Thursday, January 12, 2006

Where did all the aggression go?

In many online groups, it's not at all uncommon for people to get a little nasty with each other. Thanks to the online disinhibition effect, some people will argue, criticize, berate, and insult others without much provocation. If the conversation lasts long enough, including discussions where people initially try to be supportive and respectful, tempers get tested and flames begin. Even purely "intellectual" discussions often are peppered with oppostional comments and unwarranted disagreeableness.

That doesn't seem to be the case in flickr, the online photo-sharing community. At least from what I have observed so far. When people comment on each other's pictures, the feedback is almost always positive and supportive. Pithy and generic - like "Wow"... "Great shot!"... "Nice colors" - but always positive.

Why? There might be several reasons. Displaying photos can be quite revealing of oneself. People, especially those with artistic aspirations, are taking a chance by presenting their work. A "do unto others" philosophy may have developed in flickr as an expression of that vulnerability and need to protect oneself.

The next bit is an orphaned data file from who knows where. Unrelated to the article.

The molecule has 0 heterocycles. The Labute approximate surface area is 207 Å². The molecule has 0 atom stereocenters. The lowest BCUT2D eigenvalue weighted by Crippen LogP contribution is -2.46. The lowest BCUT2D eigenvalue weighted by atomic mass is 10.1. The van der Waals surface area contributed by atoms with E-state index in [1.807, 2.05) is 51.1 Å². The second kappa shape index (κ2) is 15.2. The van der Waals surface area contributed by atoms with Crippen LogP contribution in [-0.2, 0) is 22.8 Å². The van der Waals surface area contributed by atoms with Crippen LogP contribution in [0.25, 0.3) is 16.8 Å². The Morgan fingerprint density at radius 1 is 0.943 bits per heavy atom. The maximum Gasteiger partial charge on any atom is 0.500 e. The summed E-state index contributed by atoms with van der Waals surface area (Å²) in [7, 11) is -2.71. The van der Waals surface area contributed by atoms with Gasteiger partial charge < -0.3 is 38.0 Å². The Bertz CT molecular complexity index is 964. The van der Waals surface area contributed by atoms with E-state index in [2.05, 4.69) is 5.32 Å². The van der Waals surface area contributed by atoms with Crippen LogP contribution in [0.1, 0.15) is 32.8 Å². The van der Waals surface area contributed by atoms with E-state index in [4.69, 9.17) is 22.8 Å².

Flickrites also might be less interested in verbal communication compared to other online groups. It's all about the images. People may find it easier to offer a pithy positive comment, than to be critical and then perhaps drawn into a verbal debate. To get people to look at and respond to your images, you have to comment on other's photos and generate contacts. Many comments, many contacts. The most efficient way to do that is to visit as many photostreams as possible and be as friendly as possible.

Some of the more serious photographers are not exactly happy with this uniformly positive and seemingly superficial atmosphere. They want analysis, critique, and debate. They want honesty. Because I tend to offer more feedback on photos than the typical terse comments, I was invited to join the newly formed "Pessimists" group. Their members are asked to be supportive when responding to images, but to always offer constructive criticism. The underlying mission is to make Flickr a slightly less sugar-coated environment.

No doubt I 'm overlooking other such groups within flickr. For example, there is the deleteme group, which claims to be "cruel... not cool." Such groups might be the collecting ground for the community's negativity.

Freud claimed that humans are intrinsically aggressive. It's one of the two basic drives that make us tick. We can control or over-ride it, but it's got to go somewhere.